A laser sight is obviously only an aiming tool. It will only show where a firearm is aimed with a laser will not eliminate the importance of fundamental marksmanship skills. If a shooter has a tendency to "pull" shots due to an improper trigger press without a laser, he or she can be expected to do so with a laser.
A frequently voiced concern is that the visibility of the laser beam could put an officer at a tactical disadvantage in some situations by giving away his or her position. This potential liability can be remedied to a great extent by not activating the laser until the firearm is being brought on target.
Despite the claims of some gun writers to contrary, having a laser sight doesn't eliminate the need for a flashlight or firearm mounted tactical light in situations in which it is too dark to reliably identify targets.
It's obviously absolutely essential for an officer to be able to positively identify and evaluate targets before making a decision to use deadly force. The beam of a laser sight is too narrow to illuminate or identify targets. A laser does, however, provide a degree of illumination that may sometimes be utilized to tactically sweet dark areas to observe movement that cannot be seen with the unaided eye.
A hand-held flashlight or a firearm- mounted tactical light can be used simultaneously with a laser sight. The laser's aiming dot will still be visible. If the aiming dot can be seen without a light, it will still be able to be seen when a light is used.
The combination of a laser and light can give a officer a critical tactical advantage during low-light encounters, providing unobstructed target identification, better peripheral vision, and, if necessary, quicker and more accurate shot placement.
Although no laser should ever be intentionally aimed directly into someone's eyes, it would be difficult to cause permanent eye damage with a commercial (Class IIIa) laser. The beam on a class IIIa visible laser sight is so bright that the eye's involuntary blink reflex would normally prevent permanent eye damage from occurring.
This is not the case with Class IIIb infrared lasers. Infrared lasers are sometimes utilized by tactical teams for covert operations utilizing night vision devices. Because the infrared beam is invisible to the naked eye, permanent eye damage is possible if a Class IIIb infrared laser is aimed into the eyes. For this reason, sales of Class IIIb infrared lasers are restricted to law enforcement agencies and the military.
Adjustable laser sights will need to be sighted in. If the firearm's standard sights are accurate, the easiest way to align a laser sight is to adjust the aiming dot to align with the standard sights are the desired distance. If necessary, further adjustments can be done at the range.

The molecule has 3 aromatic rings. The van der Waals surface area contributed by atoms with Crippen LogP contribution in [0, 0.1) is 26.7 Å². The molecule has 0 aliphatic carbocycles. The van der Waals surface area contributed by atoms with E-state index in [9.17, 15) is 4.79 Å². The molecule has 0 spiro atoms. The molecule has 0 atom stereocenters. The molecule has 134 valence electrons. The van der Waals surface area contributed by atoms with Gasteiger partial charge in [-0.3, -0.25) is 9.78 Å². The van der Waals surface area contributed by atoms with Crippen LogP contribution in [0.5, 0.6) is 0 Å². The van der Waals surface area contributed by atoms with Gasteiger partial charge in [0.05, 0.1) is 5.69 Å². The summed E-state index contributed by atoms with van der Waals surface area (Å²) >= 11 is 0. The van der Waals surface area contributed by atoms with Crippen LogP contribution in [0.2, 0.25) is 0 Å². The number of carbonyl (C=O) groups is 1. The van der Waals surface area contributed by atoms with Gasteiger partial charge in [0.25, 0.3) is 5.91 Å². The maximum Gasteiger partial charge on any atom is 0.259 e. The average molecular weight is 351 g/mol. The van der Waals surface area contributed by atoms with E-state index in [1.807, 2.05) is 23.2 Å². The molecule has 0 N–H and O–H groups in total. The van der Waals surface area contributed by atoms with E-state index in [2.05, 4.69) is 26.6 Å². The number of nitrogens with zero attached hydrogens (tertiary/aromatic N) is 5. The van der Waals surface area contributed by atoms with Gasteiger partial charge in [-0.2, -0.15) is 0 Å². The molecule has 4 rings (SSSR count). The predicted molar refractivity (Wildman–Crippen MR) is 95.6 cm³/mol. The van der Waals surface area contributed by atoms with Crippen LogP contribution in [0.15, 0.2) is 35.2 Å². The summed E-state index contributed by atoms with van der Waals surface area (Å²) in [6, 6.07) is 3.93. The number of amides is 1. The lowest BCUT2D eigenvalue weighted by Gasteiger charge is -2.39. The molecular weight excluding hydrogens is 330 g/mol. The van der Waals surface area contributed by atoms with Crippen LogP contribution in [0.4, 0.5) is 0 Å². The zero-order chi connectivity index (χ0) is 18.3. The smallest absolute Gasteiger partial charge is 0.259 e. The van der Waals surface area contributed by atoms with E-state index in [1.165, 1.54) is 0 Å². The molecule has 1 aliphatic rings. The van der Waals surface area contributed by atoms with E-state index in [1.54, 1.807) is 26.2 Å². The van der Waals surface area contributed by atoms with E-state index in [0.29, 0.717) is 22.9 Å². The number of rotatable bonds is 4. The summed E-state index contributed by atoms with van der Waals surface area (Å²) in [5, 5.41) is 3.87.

The point of aim of a laser sight should always be compared before going on duty or use to that of the standard sights of the firearm on which it is mounted. The laser sight should always be checked for damage and loss of zero if the firearm is ever dropped on a hard surface.
Firing should be done at variety of combat distances to learn how to compensate for differing ranges. Although a laser beam travels in a straight line and a bullet has an arc-like trajectory, the bullet's trajectory will not be a major problem at the close-in distances typical of more defensive shootings. The closer the laser is mounted to the firearm's bore-line, the less distance sensitive the laser sight will be.
If a laser sight is installed on a carry handgun, it is important to practice unsnapping the holster, presenting the firearm from the holster and activating the laser sight as it is brought on target.
Presentation, activation of the laser, and aiming should be practiced with an unloaded firearm until it can be done in one fluid motion with both speed and safety. The laser switch should be activated by feel, without looking for it and the beam placed on the center mass of the target.
After becoming proficient in holster presentation and laser activation, the shooter should transition to live-fire drills. During live-fire drills, instinctive point and shoot shooting techniques should be practiced, using the standard sights to verify the point of aim. Live- fire drills with a laser- equipped handgun should start with the firearm in the holster.
Although a laser sight can significantly improve low-light shooting skills, laser sights are generally slower for skilled shooters to use than iron sights in all but the most ideal ambient lighting conditions. The reason for this is that it often takes longer to find the laser dot than it does to live up standard sights.
The speed of acquisition can be significantly enhanced by bringing the firearm up to eye level and using a flash sight picture to acquire the laser's aiming dot. With this technique the laser can provide a very rapid, accurate target index acquisition for the first shot.
The use of a flash sight picture to acquire the laser aiming dot can also be employed in situations where multiple firearms equipped with laser sights are being employed and one is unsure whether or not his or her aiming dot is actually from another firearm.
Always keep in mind that, although a laser sight can provide many advantages, it isn't a substitute for the development of traditional marksmanship skills. Having a laser- equipped firearm doesn't reduce the need for training.
Eugene Nielsen, a former police officer with more than 20 years experience, currently provides investigative, consulting and training services. He is a member of the American Society of Law Enforcement Trainers (ASLET), the author of numerous articles and an occasional contributor to POLICE.